Allan Massie: South Africa won't be worried by Lions yet - and what does Rory Sutherland Worcester deal say about domestic game?
“Don’t think that will have the Springboks much worried,” the brother-in-law said after the Lions’ opening match at Murrayfield.
Fair comment. There was some good play at Murrayfield, but no more than some. As preparation for the Test matches to come, it was almost irrelevant. South Africa aren’t going to play much like Japan. Perhaps the only similarity was out wide where the dazzling Kotaro Matsushima, once at least making Duhan van der Merwe look very heavy-footed, gave Lions wings a foretaste of what they may expect from the equally dazzling Cheslin Kolbe. Otherwise the South Africa forwards will set the Lions a much stiffer exam than Japan could, and the kicking from the Springbok halves will ask questions that were never put at Murrayfield.
The afternoon was of course marred by the injuries to Alun Wyn Jones and Justin Tipuric. Perhaps it was sentimental to think that AWJ might still have gone to South Africa as a non-playing captain, but it might also have made good sense, much of the captaincy of a touring team being done off the field. Then Warren Gatland might have appointed a playing captain match by match, as indeed he will do for the provincial games, with Stuart Hogg leading the team out this afternoon.
Gatland has made it clear that all who are fit will get opportunities in these first matches. No doubt he and his fellow coaches have an idea of what they think might be the Test XV, but they know that some players will force themselves into consideration, others will disappoint. You can play yourself into the Test XV and you can play yourself out of it. Then the physicality of top-level rugby is now such that it is a rare match which doesn’t leave a couple of players on the injured list, temporarily unavailable. So for any of us now to pick the team we would like to see starting the first Test is a futile, if agreeable, business. That said, it will be interesting to see how today’s partnership of Finn Russell at 10 and Owen Farrell at 12 works. It may be a very good combination, their qualities better balanced that , say, a Biggar-Farrell one .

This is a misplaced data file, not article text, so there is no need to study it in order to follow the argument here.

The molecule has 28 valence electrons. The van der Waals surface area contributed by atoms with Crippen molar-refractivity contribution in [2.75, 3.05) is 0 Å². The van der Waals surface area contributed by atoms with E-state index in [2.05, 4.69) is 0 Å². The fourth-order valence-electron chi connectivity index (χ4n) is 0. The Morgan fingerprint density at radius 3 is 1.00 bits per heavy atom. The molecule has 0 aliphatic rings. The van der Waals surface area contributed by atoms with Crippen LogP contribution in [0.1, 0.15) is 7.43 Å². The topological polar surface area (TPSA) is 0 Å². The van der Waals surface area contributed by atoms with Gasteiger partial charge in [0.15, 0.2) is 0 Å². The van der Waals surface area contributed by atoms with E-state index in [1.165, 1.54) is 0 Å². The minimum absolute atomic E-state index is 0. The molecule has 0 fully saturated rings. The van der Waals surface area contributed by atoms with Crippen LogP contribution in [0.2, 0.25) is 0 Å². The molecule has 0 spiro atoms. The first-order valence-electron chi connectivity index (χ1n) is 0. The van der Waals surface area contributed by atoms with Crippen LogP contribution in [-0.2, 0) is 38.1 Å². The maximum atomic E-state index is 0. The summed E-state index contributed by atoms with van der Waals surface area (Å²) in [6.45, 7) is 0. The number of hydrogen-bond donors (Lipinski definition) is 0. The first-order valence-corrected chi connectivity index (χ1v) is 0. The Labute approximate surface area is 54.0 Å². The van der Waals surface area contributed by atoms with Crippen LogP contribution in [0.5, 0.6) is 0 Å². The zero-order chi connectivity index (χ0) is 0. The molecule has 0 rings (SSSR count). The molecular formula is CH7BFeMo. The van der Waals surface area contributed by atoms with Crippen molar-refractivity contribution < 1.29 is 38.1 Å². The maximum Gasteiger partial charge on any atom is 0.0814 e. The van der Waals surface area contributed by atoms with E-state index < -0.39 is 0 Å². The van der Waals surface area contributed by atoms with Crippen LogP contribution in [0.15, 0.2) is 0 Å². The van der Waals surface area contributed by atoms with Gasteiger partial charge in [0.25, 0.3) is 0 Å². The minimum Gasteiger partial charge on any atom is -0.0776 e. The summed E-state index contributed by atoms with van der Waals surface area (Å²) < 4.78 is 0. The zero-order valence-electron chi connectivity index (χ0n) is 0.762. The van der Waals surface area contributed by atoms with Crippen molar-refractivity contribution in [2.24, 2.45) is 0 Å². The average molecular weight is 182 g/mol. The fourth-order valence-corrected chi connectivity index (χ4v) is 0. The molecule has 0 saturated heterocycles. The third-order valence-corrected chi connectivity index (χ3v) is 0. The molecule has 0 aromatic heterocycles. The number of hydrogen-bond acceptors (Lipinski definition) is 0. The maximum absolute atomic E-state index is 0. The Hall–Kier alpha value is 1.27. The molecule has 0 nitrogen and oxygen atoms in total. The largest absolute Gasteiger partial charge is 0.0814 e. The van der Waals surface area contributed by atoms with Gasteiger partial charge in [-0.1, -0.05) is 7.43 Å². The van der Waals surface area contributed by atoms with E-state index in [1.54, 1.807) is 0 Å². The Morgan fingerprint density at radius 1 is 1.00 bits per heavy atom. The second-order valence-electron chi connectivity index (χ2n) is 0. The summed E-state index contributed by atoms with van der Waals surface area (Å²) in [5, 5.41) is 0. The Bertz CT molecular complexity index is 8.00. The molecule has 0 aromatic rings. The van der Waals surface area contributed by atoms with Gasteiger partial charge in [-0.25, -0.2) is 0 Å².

Meanwhile on the domestic front, the news that one of our Scottish Lions, Rory Sutherland, is leaving Edinburgh for Worcester is a bit depressing. The usual line is trotted out: it may make him a better player and opens the door to another younger Scot. No doubt both these things are true. Nevertheless, the fact is that he is going to one of the weaker clubs in the English Premiership and his departure weakens Edinburgh.
What chance do Edinburgh and Glasgow have to compete effectively in the new multi-national league and the European Cups if, year after year, Scottish internationals move to England, as Sutherland, Van der Merwe and Adam Hastings are all doing this autumn or to France like Huw Jones and Finn Russell before him. Ireland’s success at both club and international level has been made possible by their retention of players. We are resigned to seeing them leave.
It is quite conceivable that in next year’s Six Nations, Scotland will field a starting XV with only four or five forwards from Edinburgh and Glasgow, and perhaps the scrum-half alone among the backs to be playing his club rugby this side of the Border.
As far as the national team goes this may not matter much, this might even make it stronger. Most of the successful Scotland sides have included a fair number of players from clubs in England. The 1984 Grand Slam winning side was an exception, but even in 1990 when club rugby was strong and better organized than in England, five of the starting XV were then playing their club rugby in England. The same of course has been true of Scottish football, from at least the day of the Wembley Wizards in 1928. That team’s selection indeed received fierce criticism because so few of the team were playing for Scottish clubs. Success stilled the criticism and I guess that would be the case if Gregor Townsend’s side were Six Nations champions next spring, with a starting XV featuring only five or six players from Edinburgh and Glasgow.
That would be all very well, but how it be if Edinburgh and Glasgow languished in the lower reaches of the new multi-national league and made no show in Europe? How if this continued for years? Would Glasgow still fill Scotstoun? Would Edinburgh play before a packed mini-Murrayfield? It seems unlikely. Do the Irish provinces look at us in wonder, or with pity, even contempt?